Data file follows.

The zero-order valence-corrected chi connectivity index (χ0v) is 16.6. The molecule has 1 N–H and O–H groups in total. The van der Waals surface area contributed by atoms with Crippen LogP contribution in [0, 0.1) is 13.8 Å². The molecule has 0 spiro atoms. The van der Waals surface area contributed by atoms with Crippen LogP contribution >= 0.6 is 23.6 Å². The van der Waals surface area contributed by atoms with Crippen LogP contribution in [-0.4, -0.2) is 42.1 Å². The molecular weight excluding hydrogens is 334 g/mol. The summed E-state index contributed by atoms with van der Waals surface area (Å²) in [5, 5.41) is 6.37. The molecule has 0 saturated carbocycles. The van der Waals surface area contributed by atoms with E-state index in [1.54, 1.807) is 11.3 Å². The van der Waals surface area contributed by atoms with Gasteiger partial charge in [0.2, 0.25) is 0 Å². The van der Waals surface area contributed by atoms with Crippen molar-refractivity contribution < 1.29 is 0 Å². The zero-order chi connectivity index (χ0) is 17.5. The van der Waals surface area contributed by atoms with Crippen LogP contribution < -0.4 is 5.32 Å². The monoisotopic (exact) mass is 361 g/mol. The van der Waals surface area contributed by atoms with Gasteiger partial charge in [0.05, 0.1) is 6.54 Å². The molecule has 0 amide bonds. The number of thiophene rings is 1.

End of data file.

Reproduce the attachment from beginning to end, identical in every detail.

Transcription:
The zero-order valence-corrected chi connectivity index (χ0v) is 16.6. The molecule has 1 N–H and O–H groups in total. The van der Waals surface area contributed by atoms with Crippen LogP contribution in [0, 0.1) is 13.8 Å². The molecule has 0 spiro atoms. The van der Waals surface area contributed by atoms with Crippen LogP contribution >= 0.6 is 23.6 Å². The van der Waals surface area contributed by atoms with Crippen LogP contribution in [-0.4, -0.2) is 42.1 Å². The molecular weight excluding hydrogens is 334 g/mol. The summed E-state index contributed by atoms with van der Waals surface area (Å²) in [5, 5.41) is 6.37. The molecule has 0 saturated carbocycles. The van der Waals surface area contributed by atoms with E-state index in [1.54, 1.807) is 11.3 Å². The van der Waals surface area contributed by atoms with Gasteiger partial charge in [0.2, 0.25) is 0 Å². The van der Waals surface area contributed by atoms with Crippen molar-refractivity contribution < 1.29 is 0 Å². The zero-order chi connectivity index (χ0) is 17.5. The van der Waals surface area contributed by atoms with Crippen LogP contribution < -0.4 is 5.32 Å². The monoisotopic (exact) mass is 361 g/mol. The van der Waals surface area contributed by atoms with Gasteiger partial charge in [0.05, 0.1) is 6.54 Å². The molecule has 0 amide bonds. The number of thiophene rings is 1.